IBD Research Unit: Projects


    The lab collects biospecimens from IBD patients for biomedical research purposes, including:


    The lab provides services to test novel therapeutics for IBD in a pre-clinical platform including:

    • animal models in mice: acute and chronic DSS-induced colitis, acute and chronic TNBS-induced colitis, adoptive T cell transfer-induced colitis; with additional focus on the development of intestinal fibrosis
    • ex vivo human biopsy cultures

    Fundamental Research

    The IBD Research Unit is primarily focused on translational research utilizing patient-derived material for the identification and characterization of novel therapeutic targets for IBD. In a broader context, the group investigates how intestinal inflammation drives extra-intestinal manifestations such behavioral symptoms and Parkinson’s disease.

    Fibrogenesis in IBD:  an untreatable complication in patients with IBD

    A promising target for IBD is Rho kinase (ROCK), a pleiotropic kinase that is overactive in IBD tissues and is involved in a number of physiological and pathological processes of inflammation (e.g. cytokine production, angiogenesis) and gut homeostasis (fibrosis, loss of barrier function, adaptation to hypoxia). We showed that inhibiting local ROCK is a valuable target to inhibit fibrosis in patients with Crohn’s disease (in collaboration with Amakem Therapeutics). This compound was bought by RedX Pharmaceuticals, and together, we aim to bring this drug to the clinic.

    A major goal in our lab is to identify biomarkers for intestinal fibrosis. In addition, through a national collaboration, we have identified genetic markers that are associated with the early development of fibrosis in these patients. The functional effect of these genetic variants is under investigation, and may provide novel clues into the pathogenesis of fibrosis.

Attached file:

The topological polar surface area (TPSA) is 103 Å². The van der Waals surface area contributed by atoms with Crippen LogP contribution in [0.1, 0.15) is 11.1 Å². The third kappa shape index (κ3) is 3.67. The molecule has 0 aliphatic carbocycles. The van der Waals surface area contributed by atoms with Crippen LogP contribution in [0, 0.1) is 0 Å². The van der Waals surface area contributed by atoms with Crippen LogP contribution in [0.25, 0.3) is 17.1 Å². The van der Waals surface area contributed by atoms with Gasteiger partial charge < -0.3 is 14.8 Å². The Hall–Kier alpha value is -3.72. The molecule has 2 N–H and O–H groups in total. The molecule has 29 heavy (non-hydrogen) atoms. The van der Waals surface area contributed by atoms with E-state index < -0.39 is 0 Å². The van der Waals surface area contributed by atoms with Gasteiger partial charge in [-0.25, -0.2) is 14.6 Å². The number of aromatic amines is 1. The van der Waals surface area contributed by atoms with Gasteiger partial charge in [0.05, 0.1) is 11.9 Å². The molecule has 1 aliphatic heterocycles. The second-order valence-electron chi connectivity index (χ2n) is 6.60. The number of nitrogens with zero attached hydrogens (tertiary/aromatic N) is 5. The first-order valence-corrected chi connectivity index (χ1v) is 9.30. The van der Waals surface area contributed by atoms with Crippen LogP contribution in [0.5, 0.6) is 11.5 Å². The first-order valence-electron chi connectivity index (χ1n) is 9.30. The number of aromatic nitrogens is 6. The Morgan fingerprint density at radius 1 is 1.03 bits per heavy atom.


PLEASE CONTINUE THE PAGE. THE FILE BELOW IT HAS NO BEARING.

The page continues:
The role of metallothioneins as danger signals in IBD

    Metallothioneins are zinc-binding acute stress proteins with immunomodulating functions. We have recently shown that these proteins are released from intestinal epithelial cells upon cell death, and confer chemotactic properties toward leukocytes in vitro and during colitis in vivo. As such,  they can be classified as newly identified danger signals in the gut. Interestingly, blocking the function of metallothioneins by the use of monoclonal antibodies confers protection to both acute and chronic colitis and is the subject of a national patent filing (WO2013007678). Their role as immunomodulating proteins is explored, for example in driving macrophage differentiation.

    The role of endothelial dysfuncion in gut inflammation

    Intestinal endothelial dysfunction may represent an important hallmark of IBD. We have recently shown that prolylhydroxylases, the central regulators of the hypoxic response, are differentially expressed in biopsies of patients with IBD. In this project, we are investigating endothelial-specific knockout of prolylhydroxylases in models of colitis, focusing on their effect on blood vessel function.

    Targeting persistent fatigue in patients with IBD

    Persistent fatigue, the feeling of exhaustion and lack of energy, severely impairs the quality of life of patients with chronic IBD. Even during stable remission periods, over 40% of patients still suffer from disabling fatigue. However, this problem is poorly understood and underestimated in clinical practice. Management strategies focusing on fatigue are lacking, and intervention studies are scarce. An important dietary component that may influence fatigue-like symptoms is tryptophan (Trp), because of its role as a precursor for the neurotransmitter serotonin. We have recently initiated a multicenter, placebo-controlled clinical trial designed to evaluate the efficacy of Trp supplementation in quiescent IBD patients (TBM funded). To provide a detailed scientific rationale and a pathophysiological basis to understand fatigue in patients with IBD, the goal is to use animal models to: 1) objectify fatigue as an inherent symptom of chronic gut inflammation and 2) link behavioral changes with an in depth analysis of Trp metabolism at the gut-blood-brain interface. In collaboration with Prof. Roos Vandenbroucke (VIB/UGent)